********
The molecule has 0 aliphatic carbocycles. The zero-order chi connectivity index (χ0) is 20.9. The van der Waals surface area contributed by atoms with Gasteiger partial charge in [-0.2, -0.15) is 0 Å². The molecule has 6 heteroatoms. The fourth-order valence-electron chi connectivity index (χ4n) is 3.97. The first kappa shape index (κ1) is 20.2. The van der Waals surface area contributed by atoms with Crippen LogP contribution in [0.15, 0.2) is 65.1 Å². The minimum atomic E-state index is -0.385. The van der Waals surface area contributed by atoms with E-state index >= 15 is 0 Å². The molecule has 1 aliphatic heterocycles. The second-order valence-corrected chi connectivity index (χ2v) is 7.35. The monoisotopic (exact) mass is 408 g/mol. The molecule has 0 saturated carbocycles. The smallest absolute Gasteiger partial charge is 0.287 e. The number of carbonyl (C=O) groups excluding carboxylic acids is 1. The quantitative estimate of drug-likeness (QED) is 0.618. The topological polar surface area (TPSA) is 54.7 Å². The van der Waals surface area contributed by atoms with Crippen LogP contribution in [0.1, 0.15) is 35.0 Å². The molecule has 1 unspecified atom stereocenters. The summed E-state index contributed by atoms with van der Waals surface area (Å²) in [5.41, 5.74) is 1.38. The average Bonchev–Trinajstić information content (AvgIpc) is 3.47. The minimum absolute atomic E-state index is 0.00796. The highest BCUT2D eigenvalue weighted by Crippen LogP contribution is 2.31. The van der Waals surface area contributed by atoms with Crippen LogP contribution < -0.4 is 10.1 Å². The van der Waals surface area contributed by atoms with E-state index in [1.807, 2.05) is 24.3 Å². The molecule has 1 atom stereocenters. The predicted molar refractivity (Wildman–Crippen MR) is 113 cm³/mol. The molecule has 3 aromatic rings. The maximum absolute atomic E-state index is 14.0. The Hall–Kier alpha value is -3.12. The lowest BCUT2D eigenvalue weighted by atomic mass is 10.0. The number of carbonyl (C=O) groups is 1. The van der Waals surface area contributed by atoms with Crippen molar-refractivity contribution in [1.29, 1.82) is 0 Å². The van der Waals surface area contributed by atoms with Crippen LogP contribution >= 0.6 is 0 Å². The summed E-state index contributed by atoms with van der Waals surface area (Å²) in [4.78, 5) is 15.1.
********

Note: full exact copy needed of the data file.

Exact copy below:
The molecule has 0 aliphatic carbocycles. The zero-order chi connectivity index (χ0) is 20.9. The van der Waals surface area contributed by atoms with Gasteiger partial charge in [-0.2, -0.15) is 0 Å². The molecule has 6 heteroatoms. The fourth-order valence-electron chi connectivity index (χ4n) is 3.97. The first kappa shape index (κ1) is 20.2. The van der Waals surface area contributed by atoms with Crippen LogP contribution in [0.15, 0.2) is 65.1 Å². The minimum atomic E-state index is -0.385. The van der Waals surface area contributed by atoms with E-state index >= 15 is 0 Å². The molecule has 1 aliphatic heterocycles. The second-order valence-corrected chi connectivity index (χ2v) is 7.35. The monoisotopic (exact) mass is 408 g/mol. The molecule has 0 saturated carbocycles. The smallest absolute Gasteiger partial charge is 0.287 e. The number of carbonyl (C=O) groups excluding carboxylic acids is 1. The quantitative estimate of drug-likeness (QED) is 0.618. The topological polar surface area (TPSA) is 54.7 Å². The van der Waals surface area contributed by atoms with Crippen LogP contribution in [0.1, 0.15) is 35.0 Å². The molecule has 1 unspecified atom stereocenters. The summed E-state index contributed by atoms with van der Waals surface area (Å²) in [5.41, 5.74) is 1.38. The average Bonchev–Trinajstić information content (AvgIpc) is 3.47. The minimum absolute atomic E-state index is 0.00796. The highest BCUT2D eigenvalue weighted by Crippen LogP contribution is 2.31. The van der Waals surface area contributed by atoms with Crippen LogP contribution < -0.4 is 10.1 Å². The van der Waals surface area contributed by atoms with E-state index in [1.807, 2.05) is 24.3 Å². The molecule has 1 atom stereocenters. The predicted molar refractivity (Wildman–Crippen MR) is 113 cm³/mol. The molecule has 3 aromatic rings. The maximum absolute atomic E-state index is 14.0. The Hall–Kier alpha value is -3.12. The lowest BCUT2D eigenvalue weighted by atomic mass is 10.0. The number of carbonyl (C=O) groups is 1. The van der Waals surface area contributed by atoms with Crippen molar-refractivity contribution in [1.29, 1.82) is 0 Å². The van der Waals surface area contributed by atoms with Crippen LogP contribution >= 0.6 is 0 Å². The summed E-state index contributed by atoms with van der Waals surface area (Å²) in [4.78, 5) is 15.1.